Having no idea myself of what is going on what immediately strikes is the media’s desperate need to explain what is happening in the days that follow; that irritating itch to give it all some meaning.  Yet no one really knows why these riots took place.  At this moment my feeling is that these events have no big meaning at all.  OK.  You don’t believe me.  So let us start with the rioters.  Everyone takes it for granted they know who these people are: individuals have been turned into a homogenous crowd; who are then labelled as petty thieves or the poor victims of austerity.  But do we really know much about them?  From the little direct evidence I have seen these people seem a mixture: nearly all young; mostly poor, but some clearly middle class; the latter suggestive of political activism; but not exclusively so.  If this is true it already suggests different people and different motivations: resentment, opportunity, a bit of fun, and radical politics are possibilities.  There are certainly professional criminals (probably more than is realised) taking advantage of the chaos, and there is the odd sociopath.  Some businesses may have been trashed out of petty revenge.  In some cases there is probably a racist element too.  The smashed window of Gays The Word in Marchmont Street suggests other prejudices have also been exercised.  Nothing better than a riot for hurting those you don’t like…   Although most of what has occurred, I would guess, is simply created by the riot itself:

Outside the Argos a number of DVD's were scattered all over the floor. A car that had come out of a side street and realised there was no way of getting up the road pulled over and two white women jumped out the car and started picking up as many of the DVD's as they could. One of the women then shouted to the other "come on let's go, let's not get greedy" and they drove off. This was at approximately 7:30pm.  (Nick Smith)[ii]

At a football match people chant and abuse the opposition.  In a riot people enter smashed up shops and pick up goods lying on the pavement.  The event creates the actions, which would not have taken place without it.

The next morning I walked through the quiet streets of Hackney passing one shattered window on the way: a police station in Shoreditch.  A target, clearly – nothing else was touched.  It was re-glazed on the same day.

Darcus Howe, in a BBC clip that has now become famous, called the riots an insurrection, a product of the historical moment.  Maybe.  But I doubt it.  I don’t think it has anything to do with the uprisings in North Africa and the Middle East, the demonstrations and activism in Spain and Greece; or even the London march earlier this year.  Although their existence has created the possibility of large-scale disturbances; helping to create an atmosphere where tensions can be unleashed into activity, resentment into violence.  Add a recession, government cuts, bonuses for bankers, long summer evenings (Howe said that this wouldn’t have happened in January.  I think he is right), and an overly aggressive police action, together with the Met’s reluctance to apologize and sympathetically intervene, and the bonfire is waiting for the lighted match.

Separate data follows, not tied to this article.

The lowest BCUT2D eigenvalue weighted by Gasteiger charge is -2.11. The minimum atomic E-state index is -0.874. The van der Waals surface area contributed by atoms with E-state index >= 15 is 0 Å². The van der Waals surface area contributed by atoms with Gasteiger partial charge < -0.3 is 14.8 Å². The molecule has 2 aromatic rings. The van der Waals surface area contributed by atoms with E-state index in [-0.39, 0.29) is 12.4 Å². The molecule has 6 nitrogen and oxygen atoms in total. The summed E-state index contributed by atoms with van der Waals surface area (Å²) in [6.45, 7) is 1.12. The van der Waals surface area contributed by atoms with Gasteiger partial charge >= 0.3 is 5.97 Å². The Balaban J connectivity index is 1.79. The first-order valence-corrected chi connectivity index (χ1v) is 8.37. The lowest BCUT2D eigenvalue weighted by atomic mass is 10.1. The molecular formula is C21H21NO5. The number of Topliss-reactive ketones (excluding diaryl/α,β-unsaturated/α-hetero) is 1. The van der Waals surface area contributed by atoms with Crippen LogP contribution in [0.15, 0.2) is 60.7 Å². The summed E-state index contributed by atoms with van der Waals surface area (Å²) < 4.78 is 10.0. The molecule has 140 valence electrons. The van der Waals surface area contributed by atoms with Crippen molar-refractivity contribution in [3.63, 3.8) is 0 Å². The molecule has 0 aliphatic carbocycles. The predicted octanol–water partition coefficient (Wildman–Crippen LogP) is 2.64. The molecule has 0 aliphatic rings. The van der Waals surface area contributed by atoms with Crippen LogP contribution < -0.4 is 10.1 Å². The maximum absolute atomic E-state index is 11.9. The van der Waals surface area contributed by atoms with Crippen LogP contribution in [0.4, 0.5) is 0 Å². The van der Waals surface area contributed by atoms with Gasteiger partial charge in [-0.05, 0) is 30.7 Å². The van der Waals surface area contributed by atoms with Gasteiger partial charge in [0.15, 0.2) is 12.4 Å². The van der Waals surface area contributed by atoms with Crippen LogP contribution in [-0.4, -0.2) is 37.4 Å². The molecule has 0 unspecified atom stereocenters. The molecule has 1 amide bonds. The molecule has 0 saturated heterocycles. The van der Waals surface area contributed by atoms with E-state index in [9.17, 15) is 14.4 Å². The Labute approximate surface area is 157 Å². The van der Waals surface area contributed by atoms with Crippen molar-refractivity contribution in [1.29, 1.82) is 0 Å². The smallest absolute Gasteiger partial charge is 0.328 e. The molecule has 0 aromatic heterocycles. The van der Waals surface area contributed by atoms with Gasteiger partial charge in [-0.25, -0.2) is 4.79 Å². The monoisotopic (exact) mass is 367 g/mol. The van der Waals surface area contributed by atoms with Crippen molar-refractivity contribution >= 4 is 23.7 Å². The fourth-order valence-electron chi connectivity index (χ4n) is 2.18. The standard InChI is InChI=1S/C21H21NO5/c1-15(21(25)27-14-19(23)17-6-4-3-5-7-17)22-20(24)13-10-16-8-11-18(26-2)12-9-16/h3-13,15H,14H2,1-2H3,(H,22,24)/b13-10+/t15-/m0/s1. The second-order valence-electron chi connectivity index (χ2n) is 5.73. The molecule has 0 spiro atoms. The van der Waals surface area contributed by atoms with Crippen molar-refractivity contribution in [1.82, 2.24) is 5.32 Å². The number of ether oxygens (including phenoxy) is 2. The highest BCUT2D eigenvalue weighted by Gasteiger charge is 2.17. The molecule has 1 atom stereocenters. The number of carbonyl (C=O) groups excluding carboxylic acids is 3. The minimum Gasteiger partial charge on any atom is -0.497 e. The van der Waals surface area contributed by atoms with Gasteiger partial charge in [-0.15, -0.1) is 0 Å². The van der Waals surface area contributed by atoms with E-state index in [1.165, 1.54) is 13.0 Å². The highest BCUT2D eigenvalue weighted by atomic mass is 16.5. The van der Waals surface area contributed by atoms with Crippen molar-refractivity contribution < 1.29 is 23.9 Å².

Howe had some interesting things to say about the police: the increase in stop and search under the anti-terrorist laws antagonising the black community, and the stridency of middle ranking officers who, positioning themselves for the top jobs, currently vacant because of the hacking scandal, are using special projects to call attention to themselves.  Such heavy handedness creating the situation that led to the killing of Mark Duggan.

Small details like this will probably explain why the riots happened when they did.  Although it will explain very little about what followed: once a riot starts it follows its own momentum; will have its own rules and follow its own direction.  As for the wider issues, those enormous state-of-society questions which the media stars love so much, I have little idea about them, apart from obvious generalities…  Riots happen, usually amongst the poor and disenfranchised.  They are rare, and occur because of a conjunction of general social factors with particular actions on the local street and city square.  Some wider social pressure is usually a background cause: often a squeeze on the poor’s standard of living, often mixed with discrimination and a general lack of respect.  However, these general causes are never in themselves enough to cause a riot.  They are the kindle for the bonfire, but it is a local torch that sets it alight.  It is the actions that happened in Tottenham before the riot that must be understood if we want to understand this past week’s disturbances; and to prevent them happening again some time soon.  Clearly the background causes should be alleviated and reformed: the unfairness of the current austerity and the general barbarism of the popular culture, its love affair with greed, and its cynicism and ugliness, created by the rich folks whose representatives condemn its recipients.  To do so will reduce the amount of combustible material for future riots.[iii]  Though of course this will put a squeeze on profits.  Thus the hysterical shouting of the popular press: feral Britain, created in their own image.

A riot happens.   A volcano explodes.  You try to understand it as best you can: you try to find out the causes why it blew up at that time and this place. However, it has no necessary meaning outside of these immediate circumstances.  An event happened because of a combination of factors, most of which we can only guess at.  Like riots of the past, once they take place they create their own momentum, which spreads out to neighbouring towns and cities; more so today because of technology and the conformist culture it creates: advertising makes consumers of us all; only in the last week it is young Londoners you have been creating the commercials.  At some point, maybe this week, that momentum will slow down to eventually dissipate completely.  And these things happen more or less regularly: at least once or twice in every 50 years (in some centuries more often than others).